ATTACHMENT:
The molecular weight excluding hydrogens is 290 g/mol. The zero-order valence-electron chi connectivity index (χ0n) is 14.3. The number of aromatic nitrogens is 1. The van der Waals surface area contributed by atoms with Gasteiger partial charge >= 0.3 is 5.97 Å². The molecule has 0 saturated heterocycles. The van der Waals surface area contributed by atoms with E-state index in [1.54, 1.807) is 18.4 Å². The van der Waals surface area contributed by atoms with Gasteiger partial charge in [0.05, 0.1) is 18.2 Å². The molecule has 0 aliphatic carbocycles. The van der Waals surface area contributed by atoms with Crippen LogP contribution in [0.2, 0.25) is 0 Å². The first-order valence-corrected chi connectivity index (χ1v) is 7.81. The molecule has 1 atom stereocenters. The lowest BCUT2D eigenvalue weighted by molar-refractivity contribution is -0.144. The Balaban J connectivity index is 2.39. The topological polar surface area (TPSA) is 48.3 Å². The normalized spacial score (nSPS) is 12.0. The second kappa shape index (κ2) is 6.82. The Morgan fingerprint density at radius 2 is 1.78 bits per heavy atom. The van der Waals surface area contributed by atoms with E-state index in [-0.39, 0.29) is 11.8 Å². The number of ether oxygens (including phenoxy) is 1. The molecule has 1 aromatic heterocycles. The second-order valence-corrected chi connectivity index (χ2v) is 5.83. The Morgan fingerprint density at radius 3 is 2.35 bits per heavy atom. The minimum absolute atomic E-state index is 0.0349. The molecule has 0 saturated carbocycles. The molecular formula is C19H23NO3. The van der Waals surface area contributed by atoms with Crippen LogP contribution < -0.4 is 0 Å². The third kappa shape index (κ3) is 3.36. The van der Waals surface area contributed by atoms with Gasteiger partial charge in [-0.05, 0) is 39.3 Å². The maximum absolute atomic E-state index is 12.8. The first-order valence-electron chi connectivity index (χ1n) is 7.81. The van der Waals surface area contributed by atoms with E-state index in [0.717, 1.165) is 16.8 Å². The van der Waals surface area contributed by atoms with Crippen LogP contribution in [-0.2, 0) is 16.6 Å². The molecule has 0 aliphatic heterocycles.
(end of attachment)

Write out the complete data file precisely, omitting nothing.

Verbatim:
The molecular weight excluding hydrogens is 290 g/mol. The zero-order valence-electron chi connectivity index (χ0n) is 14.3. The number of aromatic nitrogens is 1. The van der Waals surface area contributed by atoms with Gasteiger partial charge >= 0.3 is 5.97 Å². The molecule has 0 saturated heterocycles. The van der Waals surface area contributed by atoms with E-state index in [1.54, 1.807) is 18.4 Å². The van der Waals surface area contributed by atoms with Gasteiger partial charge in [0.05, 0.1) is 18.2 Å². The molecule has 0 aliphatic carbocycles. The van der Waals surface area contributed by atoms with Crippen LogP contribution in [0.2, 0.25) is 0 Å². The first-order valence-corrected chi connectivity index (χ1v) is 7.81. The molecule has 1 atom stereocenters. The lowest BCUT2D eigenvalue weighted by molar-refractivity contribution is -0.144. The Balaban J connectivity index is 2.39. The topological polar surface area (TPSA) is 48.3 Å². The normalized spacial score (nSPS) is 12.0. The second kappa shape index (κ2) is 6.82. The Morgan fingerprint density at radius 2 is 1.78 bits per heavy atom. The van der Waals surface area contributed by atoms with E-state index in [-0.39, 0.29) is 11.8 Å². The number of ether oxygens (including phenoxy) is 1. The molecule has 1 aromatic heterocycles. The second-order valence-corrected chi connectivity index (χ2v) is 5.83. The Morgan fingerprint density at radius 3 is 2.35 bits per heavy atom. The minimum absolute atomic E-state index is 0.0349. The molecule has 0 saturated carbocycles. The molecular formula is C19H23NO3. The van der Waals surface area contributed by atoms with Crippen LogP contribution < -0.4 is 0 Å². The third kappa shape index (κ3) is 3.36. The van der Waals surface area contributed by atoms with Gasteiger partial charge in [-0.05, 0) is 39.3 Å². The maximum absolute atomic E-state index is 12.8. The first-order valence-electron chi connectivity index (χ1n) is 7.81. The van der Waals surface area contributed by atoms with E-state index in [0.717, 1.165) is 16.8 Å². The van der Waals surface area contributed by atoms with Crippen LogP contribution in [-0.2, 0) is 16.6 Å². The molecule has 0 aliphatic heterocycles.